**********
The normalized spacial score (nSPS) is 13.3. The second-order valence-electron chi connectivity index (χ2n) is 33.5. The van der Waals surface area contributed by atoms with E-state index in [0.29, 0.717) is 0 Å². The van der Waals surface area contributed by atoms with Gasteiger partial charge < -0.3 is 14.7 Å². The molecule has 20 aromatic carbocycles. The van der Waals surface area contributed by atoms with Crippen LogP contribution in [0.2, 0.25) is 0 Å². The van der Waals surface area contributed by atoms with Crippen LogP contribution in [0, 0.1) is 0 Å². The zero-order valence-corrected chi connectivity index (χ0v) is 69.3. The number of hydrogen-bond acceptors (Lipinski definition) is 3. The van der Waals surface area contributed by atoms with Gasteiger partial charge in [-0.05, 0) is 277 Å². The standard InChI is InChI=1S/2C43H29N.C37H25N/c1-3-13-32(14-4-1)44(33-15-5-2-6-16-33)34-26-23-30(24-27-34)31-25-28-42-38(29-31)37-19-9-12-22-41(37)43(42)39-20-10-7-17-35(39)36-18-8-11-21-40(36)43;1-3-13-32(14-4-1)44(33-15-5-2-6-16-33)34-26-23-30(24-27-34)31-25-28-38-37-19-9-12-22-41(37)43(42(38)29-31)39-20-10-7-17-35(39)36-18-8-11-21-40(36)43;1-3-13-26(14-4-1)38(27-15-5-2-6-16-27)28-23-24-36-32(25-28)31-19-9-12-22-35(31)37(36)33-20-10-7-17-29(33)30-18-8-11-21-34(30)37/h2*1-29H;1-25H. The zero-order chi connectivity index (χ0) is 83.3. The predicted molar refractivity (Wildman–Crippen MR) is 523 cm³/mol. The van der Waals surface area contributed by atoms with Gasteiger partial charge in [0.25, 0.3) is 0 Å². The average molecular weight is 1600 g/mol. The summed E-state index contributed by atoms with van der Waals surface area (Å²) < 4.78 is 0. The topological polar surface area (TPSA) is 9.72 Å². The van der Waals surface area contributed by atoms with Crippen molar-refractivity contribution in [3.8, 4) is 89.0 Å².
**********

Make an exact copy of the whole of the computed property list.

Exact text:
The normalized spacial score (nSPS) is 13.3. The second-order valence-electron chi connectivity index (χ2n) is 33.5. The van der Waals surface area contributed by atoms with E-state index in [0.29, 0.717) is 0 Å². The van der Waals surface area contributed by atoms with Gasteiger partial charge < -0.3 is 14.7 Å². The molecule has 20 aromatic carbocycles. The van der Waals surface area contributed by atoms with Crippen LogP contribution in [0.2, 0.25) is 0 Å². The van der Waals surface area contributed by atoms with Crippen LogP contribution in [0, 0.1) is 0 Å². The zero-order valence-corrected chi connectivity index (χ0v) is 69.3. The number of hydrogen-bond acceptors (Lipinski definition) is 3. The van der Waals surface area contributed by atoms with Gasteiger partial charge in [-0.05, 0) is 277 Å². The standard InChI is InChI=1S/2C43H29N.C37H25N/c1-3-13-32(14-4-1)44(33-15-5-2-6-16-33)34-26-23-30(24-27-34)31-25-28-42-38(29-31)37-19-9-12-22-41(37)43(42)39-20-10-7-17-35(39)36-18-8-11-21-40(36)43;1-3-13-32(14-4-1)44(33-15-5-2-6-16-33)34-26-23-30(24-27-34)31-25-28-38-37-19-9-12-22-41(37)43(42(38)29-31)39-20-10-7-17-35(39)36-18-8-11-21-40(36)43;1-3-13-26(14-4-1)38(27-15-5-2-6-16-27)28-23-24-36-32(25-28)31-19-9-12-22-35(31)37(36)33-20-10-7-17-29(33)30-18-8-11-21-34(30)37/h2*1-29H;1-25H. The zero-order chi connectivity index (χ0) is 83.3. The predicted molar refractivity (Wildman–Crippen MR) is 523 cm³/mol. The van der Waals surface area contributed by atoms with Gasteiger partial charge in [0.25, 0.3) is 0 Å². The average molecular weight is 1600 g/mol. The summed E-state index contributed by atoms with van der Waals surface area (Å²) < 4.78 is 0. The topological polar surface area (TPSA) is 9.72 Å². The van der Waals surface area contributed by atoms with Crippen molar-refractivity contribution in [3.8, 4) is 89.0 Å².